Site Editor

Leo I. Gordon, MD, FACP


Impact of Eligibility Criteria by Race/Ethnicity in First-Line Trials of DLBCL

By: Vanessa A. Carter, BS
Posted: Monday, February 13, 2023

Matthew J. Maurer, DSc, of the Mayo Clinic, Rochester, Minnesota, and colleagues aimed to evaluate the impact of laboratory eligibility criteria from first-line diffuse large B-cell lymphoma (DLBCL) trials by race and ethnicity. Presented during the 2022 American Society of Hematology (ASH) Annual Meeting and Exposition (Abstract 850), the results of this study confirmed that there is, in fact, an association between trial lab–based eligibility criteria and outcomes in newly diagnosed DLBCL, with disproportionately limited eligibility for Hispanic and non-White patients.

The investigators focused on 2,510 patients with newly diagnosed DLBCL who were enrolled in the Lymphoma Epidemiology Outcomes (LEO) cohort. All patients received CD20 antibody–based immunochemotherapy and were prospectively followed for outcomes (ie, organ function parameters, event-free survival, and overall survival).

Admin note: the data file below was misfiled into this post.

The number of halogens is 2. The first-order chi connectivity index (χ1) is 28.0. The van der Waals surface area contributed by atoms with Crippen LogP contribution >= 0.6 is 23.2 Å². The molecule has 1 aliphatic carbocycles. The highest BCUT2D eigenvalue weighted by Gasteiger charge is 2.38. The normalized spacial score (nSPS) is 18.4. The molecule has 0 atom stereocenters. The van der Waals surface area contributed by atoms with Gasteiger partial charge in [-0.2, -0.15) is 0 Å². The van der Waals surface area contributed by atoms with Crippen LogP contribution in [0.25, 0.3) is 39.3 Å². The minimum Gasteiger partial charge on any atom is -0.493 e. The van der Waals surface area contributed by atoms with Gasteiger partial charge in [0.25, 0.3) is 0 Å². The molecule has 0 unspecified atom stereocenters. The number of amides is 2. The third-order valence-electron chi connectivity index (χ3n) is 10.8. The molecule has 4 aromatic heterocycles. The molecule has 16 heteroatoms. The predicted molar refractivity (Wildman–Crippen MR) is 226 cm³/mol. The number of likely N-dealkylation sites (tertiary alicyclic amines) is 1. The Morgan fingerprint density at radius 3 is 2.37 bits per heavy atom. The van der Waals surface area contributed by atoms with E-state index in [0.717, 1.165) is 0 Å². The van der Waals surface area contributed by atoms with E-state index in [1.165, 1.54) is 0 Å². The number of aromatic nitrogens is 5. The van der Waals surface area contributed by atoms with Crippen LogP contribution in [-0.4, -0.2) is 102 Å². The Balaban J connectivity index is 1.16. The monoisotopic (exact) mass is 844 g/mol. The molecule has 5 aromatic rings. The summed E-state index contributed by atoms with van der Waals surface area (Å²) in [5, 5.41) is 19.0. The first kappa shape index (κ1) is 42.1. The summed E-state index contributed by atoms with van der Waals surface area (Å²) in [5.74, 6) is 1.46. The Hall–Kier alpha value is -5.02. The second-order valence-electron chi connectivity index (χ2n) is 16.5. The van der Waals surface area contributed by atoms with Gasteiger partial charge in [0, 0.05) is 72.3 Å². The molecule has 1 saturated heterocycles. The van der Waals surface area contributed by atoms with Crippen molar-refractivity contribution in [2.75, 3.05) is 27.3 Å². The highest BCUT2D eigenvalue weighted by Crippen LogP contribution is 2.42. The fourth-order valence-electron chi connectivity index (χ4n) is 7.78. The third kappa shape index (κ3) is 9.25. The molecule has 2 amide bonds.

The analysis set was composed of 2,330 patients who had three or more of the five lab-based values. Of the total, 1,972 were non-Hispanic White, and 272 were Hispanic and/or non-White; the others were of unknown race or ethnicity. Hispanic non-White patients were younger at diagnosis (P < .001) but had significantly lower hemoglobin levels (P < .001) than those identifying as non-Hispanic White.

More non-Hispanic White individuals received R-CHOP (rituximab, cyclophosphamide, doxorubicin, vincristine, prednisone; P < .001), but more Hispanic non-White participants were treated with combination etoposide, prednisone, vincristine, cyclophosphamide, and doxorubicin (P < .001). Of note, approximately 9% to 26% of patients in the LEO cohort would have been excluded from first-line DLBCL clinical trials based on the five lab-based criteria alone, according to the investigators.

The most restrictive trials were ENGINE ( Identifier NCT03263026), GOYA (NCT01287741), and POLARIX (NCT03274492). Additionally, trials requiring a higher cutoff value for hemoglobin had more of an impact on the ineligibility of Hispanic and non-White populations. Furthermore, patients who were ineligible for any of these trials demonstrated a significantly inferior overall survival for both patient groups.

Disclosure: For full disclosures of the study authors, visit

By continuing to browse this site you permit us and our partners to place identification cookies on your browser and agree to our use of cookies to identify you for marketing. Read our Privacy Policy to learn more.